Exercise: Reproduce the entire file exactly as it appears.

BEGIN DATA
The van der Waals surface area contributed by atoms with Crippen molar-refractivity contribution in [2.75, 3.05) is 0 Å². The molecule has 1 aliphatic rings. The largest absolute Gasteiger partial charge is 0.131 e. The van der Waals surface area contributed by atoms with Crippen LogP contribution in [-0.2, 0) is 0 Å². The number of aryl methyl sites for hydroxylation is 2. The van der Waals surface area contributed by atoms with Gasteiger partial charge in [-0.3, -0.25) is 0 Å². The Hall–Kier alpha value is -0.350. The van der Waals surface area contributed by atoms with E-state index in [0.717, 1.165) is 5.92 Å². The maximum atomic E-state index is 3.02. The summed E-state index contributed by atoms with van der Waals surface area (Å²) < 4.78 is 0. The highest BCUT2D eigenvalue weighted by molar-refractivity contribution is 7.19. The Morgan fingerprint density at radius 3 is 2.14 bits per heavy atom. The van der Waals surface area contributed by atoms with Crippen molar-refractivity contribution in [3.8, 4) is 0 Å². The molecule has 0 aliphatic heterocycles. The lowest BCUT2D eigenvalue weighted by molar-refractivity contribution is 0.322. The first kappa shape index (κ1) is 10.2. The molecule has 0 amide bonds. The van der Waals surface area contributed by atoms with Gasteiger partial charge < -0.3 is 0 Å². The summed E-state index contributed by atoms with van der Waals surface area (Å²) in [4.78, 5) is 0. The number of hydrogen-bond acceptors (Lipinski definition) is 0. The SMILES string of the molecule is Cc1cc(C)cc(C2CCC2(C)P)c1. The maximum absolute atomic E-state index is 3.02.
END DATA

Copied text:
The van der Waals surface area contributed by atoms with Crippen molar-refractivity contribution in [2.75, 3.05) is 0 Å². The molecule has 1 aliphatic rings. The largest absolute Gasteiger partial charge is 0.131 e. The van der Waals surface area contributed by atoms with Crippen LogP contribution in [-0.2, 0) is 0 Å². The number of aryl methyl sites for hydroxylation is 2. The van der Waals surface area contributed by atoms with Gasteiger partial charge in [-0.3, -0.25) is 0 Å². The Hall–Kier alpha value is -0.350. The van der Waals surface area contributed by atoms with E-state index in [0.717, 1.165) is 5.92 Å². The maximum atomic E-state index is 3.02. The summed E-state index contributed by atoms with van der Waals surface area (Å²) < 4.78 is 0. The highest BCUT2D eigenvalue weighted by molar-refractivity contribution is 7.19. The Morgan fingerprint density at radius 3 is 2.14 bits per heavy atom. The van der Waals surface area contributed by atoms with Crippen molar-refractivity contribution in [3.8, 4) is 0 Å². The molecule has 0 aliphatic heterocycles. The lowest BCUT2D eigenvalue weighted by molar-refractivity contribution is 0.322. The first kappa shape index (κ1) is 10.2. The molecule has 0 amide bonds. The van der Waals surface area contributed by atoms with Gasteiger partial charge < -0.3 is 0 Å². The summed E-state index contributed by atoms with van der Waals surface area (Å²) in [4.78, 5) is 0. The number of hydrogen-bond acceptors (Lipinski definition) is 0. The SMILES string of the molecule is Cc1cc(C)cc(C2CCC2(C)P)c1. The maximum absolute atomic E-state index is 3.02.